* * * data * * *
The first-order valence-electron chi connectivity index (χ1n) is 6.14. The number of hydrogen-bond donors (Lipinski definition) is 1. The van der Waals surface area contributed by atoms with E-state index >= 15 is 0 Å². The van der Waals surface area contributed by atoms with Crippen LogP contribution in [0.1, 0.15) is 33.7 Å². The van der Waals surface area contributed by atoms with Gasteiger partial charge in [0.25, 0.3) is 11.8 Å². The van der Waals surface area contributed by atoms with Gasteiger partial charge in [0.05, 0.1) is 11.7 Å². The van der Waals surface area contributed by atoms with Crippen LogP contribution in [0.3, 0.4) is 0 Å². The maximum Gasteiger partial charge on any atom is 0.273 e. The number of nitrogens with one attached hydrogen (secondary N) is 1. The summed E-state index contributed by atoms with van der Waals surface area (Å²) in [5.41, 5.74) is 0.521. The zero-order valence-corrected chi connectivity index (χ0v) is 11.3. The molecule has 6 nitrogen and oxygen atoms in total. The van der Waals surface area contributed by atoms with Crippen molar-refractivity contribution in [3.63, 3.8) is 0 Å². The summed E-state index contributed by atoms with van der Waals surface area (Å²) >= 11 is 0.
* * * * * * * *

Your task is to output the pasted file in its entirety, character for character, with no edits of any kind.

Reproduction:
The first-order valence-electron chi connectivity index (χ1n) is 6.14. The number of hydrogen-bond donors (Lipinski definition) is 1. The van der Waals surface area contributed by atoms with E-state index >= 15 is 0 Å². The van der Waals surface area contributed by atoms with Crippen LogP contribution in [0.1, 0.15) is 33.7 Å². The van der Waals surface area contributed by atoms with Gasteiger partial charge in [0.25, 0.3) is 11.8 Å². The van der Waals surface area contributed by atoms with Gasteiger partial charge in [0.05, 0.1) is 11.7 Å². The van der Waals surface area contributed by atoms with Crippen LogP contribution in [0.3, 0.4) is 0 Å². The maximum Gasteiger partial charge on any atom is 0.273 e. The number of nitrogens with one attached hydrogen (secondary N) is 1. The summed E-state index contributed by atoms with van der Waals surface area (Å²) in [5.41, 5.74) is 0.521. The zero-order valence-corrected chi connectivity index (χ0v) is 11.3. The molecule has 6 nitrogen and oxygen atoms in total. The van der Waals surface area contributed by atoms with Crippen molar-refractivity contribution in [3.63, 3.8) is 0 Å². The summed E-state index contributed by atoms with van der Waals surface area (Å²) >= 11 is 0.